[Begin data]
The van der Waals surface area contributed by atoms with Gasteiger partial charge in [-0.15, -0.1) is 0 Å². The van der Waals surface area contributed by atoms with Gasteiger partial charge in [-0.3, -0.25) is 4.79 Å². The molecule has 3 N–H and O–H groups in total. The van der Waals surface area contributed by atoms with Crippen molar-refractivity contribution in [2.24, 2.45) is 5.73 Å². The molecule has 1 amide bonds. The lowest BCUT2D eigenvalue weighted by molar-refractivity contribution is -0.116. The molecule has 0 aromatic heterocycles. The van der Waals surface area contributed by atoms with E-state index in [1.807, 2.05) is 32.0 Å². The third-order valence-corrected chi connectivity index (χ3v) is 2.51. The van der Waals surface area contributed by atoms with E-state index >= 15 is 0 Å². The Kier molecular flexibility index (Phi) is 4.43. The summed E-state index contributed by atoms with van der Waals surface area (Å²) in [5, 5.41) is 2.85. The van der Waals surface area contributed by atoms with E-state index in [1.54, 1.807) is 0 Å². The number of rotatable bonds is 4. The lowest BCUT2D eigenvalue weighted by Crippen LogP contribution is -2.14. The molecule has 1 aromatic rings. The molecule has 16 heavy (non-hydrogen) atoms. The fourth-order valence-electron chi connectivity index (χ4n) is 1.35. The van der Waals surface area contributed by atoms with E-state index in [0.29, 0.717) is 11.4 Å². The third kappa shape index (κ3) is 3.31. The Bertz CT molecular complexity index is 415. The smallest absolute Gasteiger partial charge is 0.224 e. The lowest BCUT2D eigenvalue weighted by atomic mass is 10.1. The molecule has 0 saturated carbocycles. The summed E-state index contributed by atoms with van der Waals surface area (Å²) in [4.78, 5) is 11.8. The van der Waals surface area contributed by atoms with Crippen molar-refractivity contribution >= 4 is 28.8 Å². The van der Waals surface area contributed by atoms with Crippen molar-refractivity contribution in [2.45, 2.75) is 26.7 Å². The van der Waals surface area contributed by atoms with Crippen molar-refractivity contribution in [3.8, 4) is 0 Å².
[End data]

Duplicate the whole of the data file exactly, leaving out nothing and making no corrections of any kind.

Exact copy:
The van der Waals surface area contributed by atoms with Gasteiger partial charge in [-0.15, -0.1) is 0 Å². The van der Waals surface area contributed by atoms with Gasteiger partial charge in [-0.3, -0.25) is 4.79 Å². The molecule has 3 N–H and O–H groups in total. The van der Waals surface area contributed by atoms with Crippen molar-refractivity contribution in [2.24, 2.45) is 5.73 Å². The molecule has 1 amide bonds. The lowest BCUT2D eigenvalue weighted by molar-refractivity contribution is -0.116. The molecule has 0 aromatic heterocycles. The van der Waals surface area contributed by atoms with E-state index in [1.807, 2.05) is 32.0 Å². The third-order valence-corrected chi connectivity index (χ3v) is 2.51. The van der Waals surface area contributed by atoms with E-state index >= 15 is 0 Å². The Kier molecular flexibility index (Phi) is 4.43. The summed E-state index contributed by atoms with van der Waals surface area (Å²) in [5, 5.41) is 2.85. The van der Waals surface area contributed by atoms with E-state index in [1.54, 1.807) is 0 Å². The number of rotatable bonds is 4. The lowest BCUT2D eigenvalue weighted by Crippen LogP contribution is -2.14. The molecule has 1 aromatic rings. The molecule has 16 heavy (non-hydrogen) atoms. The fourth-order valence-electron chi connectivity index (χ4n) is 1.35. The van der Waals surface area contributed by atoms with E-state index in [0.29, 0.717) is 11.4 Å². The third kappa shape index (κ3) is 3.31. The Bertz CT molecular complexity index is 415. The smallest absolute Gasteiger partial charge is 0.224 e. The lowest BCUT2D eigenvalue weighted by atomic mass is 10.1. The molecule has 0 saturated carbocycles. The summed E-state index contributed by atoms with van der Waals surface area (Å²) in [4.78, 5) is 11.8. The van der Waals surface area contributed by atoms with Crippen molar-refractivity contribution >= 4 is 28.8 Å². The van der Waals surface area contributed by atoms with Crippen molar-refractivity contribution in [2.45, 2.75) is 26.7 Å². The van der Waals surface area contributed by atoms with Crippen molar-refractivity contribution in [3.8, 4) is 0 Å².